Advent – is your go-bag ready


I’ve just turned 70! Thursday 26th October 2023 to be exact.

As if in a state of disbelief, I told everyone of this milestone stopping short in asking for a gift – as someone suggested!

I have a broken handled mug by the kitchen landline that holds biro’s, pencils etc that reads: – life begins at 40.

I have another broken-handled mug by the landline extension that reads 50 years – bigger and better.

Thank goodness no one bought me a 70th mug since I don’t need reminding that the years are ticking by!

Like reaching significant life stages, Advent sends us deep within our soul to look at our lives more critically. To wonder deeply the purpose and meaning of my life and where I’m going.

These 40 days point way beyond planning for Christmas Day and Jesus’ birth in Bethlehem, to bringing us to His coming again.

No use guessing when this will happen, because Jesus didn’t give us that information, just that we need to be found primed.

“He will come like a burglar in the night”, Jesus says in Matthew 24:43-44, “because the Son of Man is coming at an hour you do not expect”.

The fact of the matter is, if we did know an intruder was preying our neighbourhood, we certainly wouldn’t leave the front door wide open or the security latches on the windows unhinged.

This scripture alerts us to attend to those areas of the self that need integration so we are found ready with no regrets to welcome Jesus.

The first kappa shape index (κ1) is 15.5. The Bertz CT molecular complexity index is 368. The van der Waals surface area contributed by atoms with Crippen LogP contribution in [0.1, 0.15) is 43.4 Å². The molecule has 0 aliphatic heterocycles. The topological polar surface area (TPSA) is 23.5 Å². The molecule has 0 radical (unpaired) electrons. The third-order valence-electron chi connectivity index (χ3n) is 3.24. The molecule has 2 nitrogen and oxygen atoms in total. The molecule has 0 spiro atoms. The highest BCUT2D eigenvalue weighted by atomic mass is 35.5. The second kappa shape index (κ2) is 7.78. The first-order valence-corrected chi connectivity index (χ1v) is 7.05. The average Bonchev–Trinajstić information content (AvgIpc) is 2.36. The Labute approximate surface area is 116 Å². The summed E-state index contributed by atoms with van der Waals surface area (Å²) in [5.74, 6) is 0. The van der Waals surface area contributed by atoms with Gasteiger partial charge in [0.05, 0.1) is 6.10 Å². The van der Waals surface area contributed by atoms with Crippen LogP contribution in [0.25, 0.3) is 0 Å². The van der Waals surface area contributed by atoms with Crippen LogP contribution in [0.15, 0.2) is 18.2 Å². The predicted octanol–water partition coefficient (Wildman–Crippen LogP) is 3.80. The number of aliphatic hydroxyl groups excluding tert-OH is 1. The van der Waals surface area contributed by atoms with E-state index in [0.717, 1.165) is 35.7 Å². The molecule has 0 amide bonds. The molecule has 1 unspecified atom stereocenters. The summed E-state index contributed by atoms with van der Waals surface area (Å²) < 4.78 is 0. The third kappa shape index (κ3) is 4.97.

Let’s use this time to our advantage and to revive our awareness that in actual fact, God hasn’t only come into the world, but my life as well. Waiting doesn’t have to be a waste of time.

What does that mean to me? What does that look like for you?

Perhaps we need to stop edging God out of our lives by our obsession for self-determination, or finally deal with issues that we’ve swept under the carpet, or open a genuine pathway to restore a fractured friendship, or confront another where you are being disrespected or a relationship that needs to become honest.

James 5:8 encourages us not to lose heart and to be patient.

He uses the beautiful natural image of the farmer.

Think of the farmer; how patiently he waits for the precious fruit of the ground until it has had the autumn rains and the spring rains.

Christmas is more than God becoming a baby boy.

But the paradox is that in rejoicing in His birth, we know that in the prime of His life, Jesus will agonizingly die from His barbaric injuries, and rise again opening the door of eternal life.

But Jesus’ entry into human history in that barn and that He would suffer greatly, wasn’t a complete surprise.

In the first book of the Bible, we’re told when first man and woman were evicted from the Garden of Eden, God’s unfolding plan of redemption got underway.

That original intimate relationship between God and we, God’s people was to be restored in the promise of the Saviour Jesus.

In the last sentence in the last book of the Bible we read “I shall indeed be with you soon. Come, Lord Jesus.”

As New Testament people waiting for Jesus to come again – or as Jesuit priest and theologian Karl Rahner suggests “that the world will come to Jesus rather than Jesus to the world” – we can rightly identify with that exact same pining experienced by the Old Testament people, when they waited seemingly forever, for the coming of Emmanual.

The lyrics of Prepare a way for the Lord by Michael Herry fms is a song that can be sung by all peoples and at all times.

So listen again to the voice heard within,
to the challenging call of your God!
Turn away from sin and renew your lives,
through the saving power of Christ – the power of Christ.


  • Sue Seconi is a writer and a parishioner from the Catholic Parish of Whanganui – te Parihi katorika ki Whanganui.
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